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The question What were some of the first two stage rockets flown? has just been put on hold as duplicate to When did the concept of “stages” enter rocketry?.

I feel this was a bit of reckless voting, and needless holding.

The first clue might be that the held question asks for some specific rockets, the "dupe" asks for a historical date.

Viewing the proposed "duplicate" we see there are four answers.

and finally an answer by @Uwe, who is also the OP of the held question in question:

However, the rockets briefly mentioned here are already cited in @Uwe's question, and so are clearly not also the answer to it!

A careful reading of the question might indicate that the title doesn't match the body of the question well, and so a helpful comment asking for some alignment or clarification would be warranted.

But is closing as duplicate really warranted in this case since the question cites as examples the only rockets (other than Chinese fireworks) that happen to be mentioned (also by the OP) in one of the answers of the proposed duplicate?

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    $\begingroup$ I agree, not a duplicate of that question at least--haven't checked for others. $\endgroup$ – called2voyage May 30 at 0:48
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Please note that the question has been substantially altered since voting it as a duplicate.Take a look at the edit history.

At the time of voting it as duplicate, the titular question was "What were some of the first two stage rockets flown?". The literal answer to that is that according to accepted scientific knowledge, this was an ancient chinese ballistic cruise missile from the 14th century CE. Calling these accounts fictional as happened in a comment is unwarranted.

The body of the question doesn't change this much. Its not unusual for people to underestimate rocketry by a few centuries, so that research into the titular question only concerned work from the 20th century did not seem to be of much relevance to me. When researching two-stage rockets, I was like "Wait, I have already read and answered this question, and the research in the OP is off by a few centuries" and came back to my older answer, which at the time fit perfectly also for that question. Hence I voted them as a duplicate.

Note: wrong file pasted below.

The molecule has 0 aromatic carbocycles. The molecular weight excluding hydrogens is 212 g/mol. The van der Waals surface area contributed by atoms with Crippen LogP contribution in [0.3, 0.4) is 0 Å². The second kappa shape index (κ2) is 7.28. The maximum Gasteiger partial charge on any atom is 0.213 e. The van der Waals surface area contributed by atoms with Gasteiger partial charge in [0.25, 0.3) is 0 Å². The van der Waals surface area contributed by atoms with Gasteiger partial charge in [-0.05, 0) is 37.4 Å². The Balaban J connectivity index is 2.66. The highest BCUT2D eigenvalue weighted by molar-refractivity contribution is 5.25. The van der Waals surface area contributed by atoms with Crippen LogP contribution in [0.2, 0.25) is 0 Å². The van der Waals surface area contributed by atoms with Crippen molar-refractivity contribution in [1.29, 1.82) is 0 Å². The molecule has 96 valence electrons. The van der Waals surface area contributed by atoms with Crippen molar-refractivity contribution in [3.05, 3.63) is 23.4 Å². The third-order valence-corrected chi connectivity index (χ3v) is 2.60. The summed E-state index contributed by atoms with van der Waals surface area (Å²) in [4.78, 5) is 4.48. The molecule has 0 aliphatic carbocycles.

A comment to the age of the questions:

My question is different to " When did the concept of “stages” enter rocketry?" and was asked earlier, Nov 30 2017

It is not unusual to close older questions as duplicates of newer ones if the newer question has better answers.

Enough people thought the question as asked was similar enough to the duplicate to close it, so clearly I wasn't the only one who thought so.

The question "What were some of the first two stage rockets flown?" is fundamentally different then the question "Was the R-7 the first two stage rocket of the Soviet Union?". It is not surprising that such a substantial edit makes the question no longer appear a duplicate.

So yes, after those edits, I do not longer believe them to be a duplicate.